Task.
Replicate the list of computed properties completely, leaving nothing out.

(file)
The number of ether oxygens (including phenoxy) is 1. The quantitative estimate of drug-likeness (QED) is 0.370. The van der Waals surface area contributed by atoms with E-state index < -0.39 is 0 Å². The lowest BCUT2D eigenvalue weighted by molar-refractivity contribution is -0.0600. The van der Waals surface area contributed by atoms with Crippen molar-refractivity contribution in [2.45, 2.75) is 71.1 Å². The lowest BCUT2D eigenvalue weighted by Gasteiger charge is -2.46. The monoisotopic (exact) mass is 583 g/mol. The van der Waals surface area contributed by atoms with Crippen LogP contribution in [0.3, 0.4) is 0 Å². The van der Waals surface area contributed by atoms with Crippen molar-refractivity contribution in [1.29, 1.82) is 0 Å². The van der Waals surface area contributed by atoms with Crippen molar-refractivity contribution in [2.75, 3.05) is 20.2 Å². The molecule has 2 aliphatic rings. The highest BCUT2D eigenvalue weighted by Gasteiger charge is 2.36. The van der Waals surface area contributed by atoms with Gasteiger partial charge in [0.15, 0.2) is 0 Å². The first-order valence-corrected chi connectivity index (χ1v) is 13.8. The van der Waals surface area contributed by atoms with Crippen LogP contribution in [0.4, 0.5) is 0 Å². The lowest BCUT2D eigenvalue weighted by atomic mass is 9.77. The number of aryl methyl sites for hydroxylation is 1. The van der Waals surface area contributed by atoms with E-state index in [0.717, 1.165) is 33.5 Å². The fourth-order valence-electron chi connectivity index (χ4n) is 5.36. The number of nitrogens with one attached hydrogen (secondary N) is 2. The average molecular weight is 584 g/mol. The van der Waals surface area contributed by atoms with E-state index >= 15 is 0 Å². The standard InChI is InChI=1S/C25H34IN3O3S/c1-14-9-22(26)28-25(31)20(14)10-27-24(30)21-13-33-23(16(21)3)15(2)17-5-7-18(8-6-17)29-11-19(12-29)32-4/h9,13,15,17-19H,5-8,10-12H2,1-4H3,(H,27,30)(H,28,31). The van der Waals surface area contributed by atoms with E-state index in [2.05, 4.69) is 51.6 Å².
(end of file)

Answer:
The number of ether oxygens (including phenoxy) is 1. The quantitative estimate of drug-likeness (QED) is 0.370. The van der Waals surface area contributed by atoms with E-state index < -0.39 is 0 Å². The lowest BCUT2D eigenvalue weighted by molar-refractivity contribution is -0.0600. The van der Waals surface area contributed by atoms with Crippen molar-refractivity contribution in [2.45, 2.75) is 71.1 Å². The lowest BCUT2D eigenvalue weighted by Gasteiger charge is -2.46. The monoisotopic (exact) mass is 583 g/mol. The van der Waals surface area contributed by atoms with Crippen LogP contribution in [0.3, 0.4) is 0 Å². The van der Waals surface area contributed by atoms with Crippen molar-refractivity contribution in [1.29, 1.82) is 0 Å². The van der Waals surface area contributed by atoms with Crippen molar-refractivity contribution in [2.75, 3.05) is 20.2 Å². The molecule has 2 aliphatic rings. The highest BCUT2D eigenvalue weighted by Gasteiger charge is 2.36. The van der Waals surface area contributed by atoms with Gasteiger partial charge in [0.15, 0.2) is 0 Å². The first-order valence-corrected chi connectivity index (χ1v) is 13.8. The van der Waals surface area contributed by atoms with Crippen LogP contribution in [0.4, 0.5) is 0 Å². The lowest BCUT2D eigenvalue weighted by atomic mass is 9.77. The number of aryl methyl sites for hydroxylation is 1. The van der Waals surface area contributed by atoms with E-state index in [0.717, 1.165) is 33.5 Å². The fourth-order valence-electron chi connectivity index (χ4n) is 5.36. The number of nitrogens with one attached hydrogen (secondary N) is 2. The average molecular weight is 584 g/mol. The van der Waals surface area contributed by atoms with E-state index >= 15 is 0 Å². The standard InChI is InChI=1S/C25H34IN3O3S/c1-14-9-22(26)28-25(31)20(14)10-27-24(30)21-13-33-23(16(21)3)15(2)17-5-7-18(8-6-17)29-11-19(12-29)32-4/h9,13,15,17-19H,5-8,10-12H2,1-4H3,(H,27,30)(H,28,31). The van der Waals surface area contributed by atoms with E-state index in [2.05, 4.69) is 51.6 Å².